A Wellington man has won an appeal to become a lawyer - despite clocking up seven driving convictions over 36 years.
Four of John Llewellyn Stanley's convictions were for drink driving, the most recent occurring in 2014, which led the New Zealand Law Society to turn down his request to join the bar.
In the High Court last year, Justice Clark agreed with the Law Society, citing the fact his last conviction was just four years ago and she was doubtful of his ability to change.
However, he took it to the Court of Appeal, which agreed with him and stated it did not consider the 65-year-old to be at a high risk of reoffending and he'd given a genuine agreement not to reoffend.
Former policeman Ethan James Brown, who admitted sending inappropriate texts to a 13-year-old girl and was twice acquitted of sexual violation charges, failed in his bid to become a lawyer last year.
After the verdicts, he resigned and went on to study criminal law but was denied by Justice Wylie as he found Brown had not been open about his disclosures to police and still didn't appreciate how inappropriate his 2010 conduct was.
Meanwhile, Stanley's offending spanned nearly 40 years - his first occurring in 1978, his most recent in 2014.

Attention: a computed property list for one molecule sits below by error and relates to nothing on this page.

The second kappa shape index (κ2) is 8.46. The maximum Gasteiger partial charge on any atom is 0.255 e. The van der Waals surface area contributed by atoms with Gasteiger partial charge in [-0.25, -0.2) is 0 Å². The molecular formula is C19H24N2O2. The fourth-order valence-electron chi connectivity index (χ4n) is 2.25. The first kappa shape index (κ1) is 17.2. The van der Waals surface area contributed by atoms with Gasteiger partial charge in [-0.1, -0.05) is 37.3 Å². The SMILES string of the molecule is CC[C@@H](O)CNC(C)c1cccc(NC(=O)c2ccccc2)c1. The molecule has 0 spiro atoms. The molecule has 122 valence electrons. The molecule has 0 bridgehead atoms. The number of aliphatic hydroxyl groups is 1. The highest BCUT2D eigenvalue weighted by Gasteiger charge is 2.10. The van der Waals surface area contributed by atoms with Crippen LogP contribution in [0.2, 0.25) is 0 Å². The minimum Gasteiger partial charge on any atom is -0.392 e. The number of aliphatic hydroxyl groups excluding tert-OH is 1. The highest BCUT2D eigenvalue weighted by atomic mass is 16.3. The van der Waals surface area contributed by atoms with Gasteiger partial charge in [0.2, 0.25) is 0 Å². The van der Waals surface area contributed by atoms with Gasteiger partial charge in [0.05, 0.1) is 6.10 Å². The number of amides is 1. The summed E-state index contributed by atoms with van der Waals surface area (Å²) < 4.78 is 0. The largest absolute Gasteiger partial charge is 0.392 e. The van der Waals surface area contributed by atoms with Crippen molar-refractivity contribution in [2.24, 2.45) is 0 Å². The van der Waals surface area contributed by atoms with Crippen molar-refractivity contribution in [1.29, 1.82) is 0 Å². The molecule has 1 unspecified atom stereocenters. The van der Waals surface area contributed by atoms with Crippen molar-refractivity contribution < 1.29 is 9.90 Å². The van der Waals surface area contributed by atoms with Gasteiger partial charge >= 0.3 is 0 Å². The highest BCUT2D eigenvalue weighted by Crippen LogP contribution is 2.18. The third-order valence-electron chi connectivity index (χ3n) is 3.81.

His remaining three convictions were: driving at a dangerous speed in 1988, careless driving in 1991 and failing to stop for red and blue flashing lights in 2013.
In her decision last year, Justice Clark said his lengthy history of convictions did not give confidence he was reformed.
"Mr Stanley has not established he is a reformed person. I have found his assertions of reform to be unpersuasive.
"Mr Stanley resists any suggestion he may have an alcohol problem yet points to his self-imposed abstinence as being the substantial step which demonstrates there will be no further offending."
However, on appeal, Stanley's lawyer submitted given his first conviction for drink-driving was almost 41 years ago it was "irrelevant to the issue" whether he was now a fit and proper person.
He added that the 2002 and 2007 drink-driving convictions were "not as serious" and no disqualification was imposed by the judge at the time.
It had also been five years since his last conviction for which he now had insight and remorse and had "set a policy of zero tolerance" for drinking and driving.
In its finding, the Court of Appeal said even if Stanley did reoffend "that would not, in our
view, create an unmanageable risk of his bringing the profession into disrepute".
"The NZLS's disciplinary procedures exist in large part, for example, to maintain
public confidence in the profession.
"In the round, Mr Stanley is a 65-year-old who has acquired four convictions for drink-driving in the period 1978 to 2014. He is of good character and he continues to contribute to society, particularly through his church.
"He does have a genuine commitment not to reoffend and were he to reoffend similarly that would not create a meaningful risk of his bringing the profession into disrepute.
"The appeal is allowed. Justice Clark's refusal of Mr Stanley's application to
be admitted is quashed."